FAO Quotables

"But being right, even morally right, isn't everything. It is also important to be competent, to be consistent, and to be knowledgeable. It's important for your soldiers and diplomats to speak the language of the people you want to influence. It's important to understand the ethnic and tribal divisions of the place you hope to assist."
-Anne Applebaum

Sunday, February 22, 2015

FAO Pro Tip #4: Till bacteria do us part with CIPRO

This post is about CIPRO but really, the important takeaway is to have a system and checklist for your medicine bag.  Over preparation is key to any successful trip in Madagascar and Comoros.

First the BAD NEWS: 
Is CIPRO good for your body? Not really.  It kills bacteria ALL bacteria in your stomach--even the good bacteria.  That means you will be more susceptible to getting sick again shortly after you take it.
Now the GOOD NEWS: 
Within an hour of being in gut-wrenching pain on a bathroom floor or of spending hours with your backside glued to the toilet bowl--you will find glorious relief.  When you are traveling as a FAO you can rarely afford to have a sick day--meetings with host nation counterparts can't always just be rescheduled.  CIPRO allows you to make it work.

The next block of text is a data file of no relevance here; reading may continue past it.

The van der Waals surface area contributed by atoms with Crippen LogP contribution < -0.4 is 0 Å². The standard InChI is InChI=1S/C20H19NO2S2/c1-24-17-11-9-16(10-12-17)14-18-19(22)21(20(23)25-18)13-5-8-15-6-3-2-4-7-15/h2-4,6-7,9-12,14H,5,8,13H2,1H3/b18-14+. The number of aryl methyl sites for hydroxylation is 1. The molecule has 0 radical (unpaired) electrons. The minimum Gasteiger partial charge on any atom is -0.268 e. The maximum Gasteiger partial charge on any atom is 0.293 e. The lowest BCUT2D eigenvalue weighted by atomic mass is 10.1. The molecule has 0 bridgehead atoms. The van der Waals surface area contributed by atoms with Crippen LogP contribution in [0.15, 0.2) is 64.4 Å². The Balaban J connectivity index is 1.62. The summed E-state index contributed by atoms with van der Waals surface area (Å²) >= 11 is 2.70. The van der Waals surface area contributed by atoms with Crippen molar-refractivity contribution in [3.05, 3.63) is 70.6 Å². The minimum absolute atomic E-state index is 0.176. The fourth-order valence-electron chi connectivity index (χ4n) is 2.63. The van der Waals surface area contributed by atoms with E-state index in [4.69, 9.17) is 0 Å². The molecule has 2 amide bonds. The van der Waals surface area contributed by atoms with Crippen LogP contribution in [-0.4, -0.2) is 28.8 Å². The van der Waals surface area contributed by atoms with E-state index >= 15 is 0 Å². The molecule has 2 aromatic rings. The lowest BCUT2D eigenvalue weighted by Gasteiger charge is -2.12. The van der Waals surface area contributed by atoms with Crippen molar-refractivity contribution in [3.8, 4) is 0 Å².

I heartily endorse the holy trinity when traveling: CIPRO-IMMODIUM-PEPTO.  The perfect combination--don't leave home without it.

Past FAO Pro Tips:

FAO Pro Tip #1: Ode to Vaporub
FAO Pro Tip #2: You Are Only a Handshake Away
FAO Pro Tip #3: There's a Reason NASA packs duct tape

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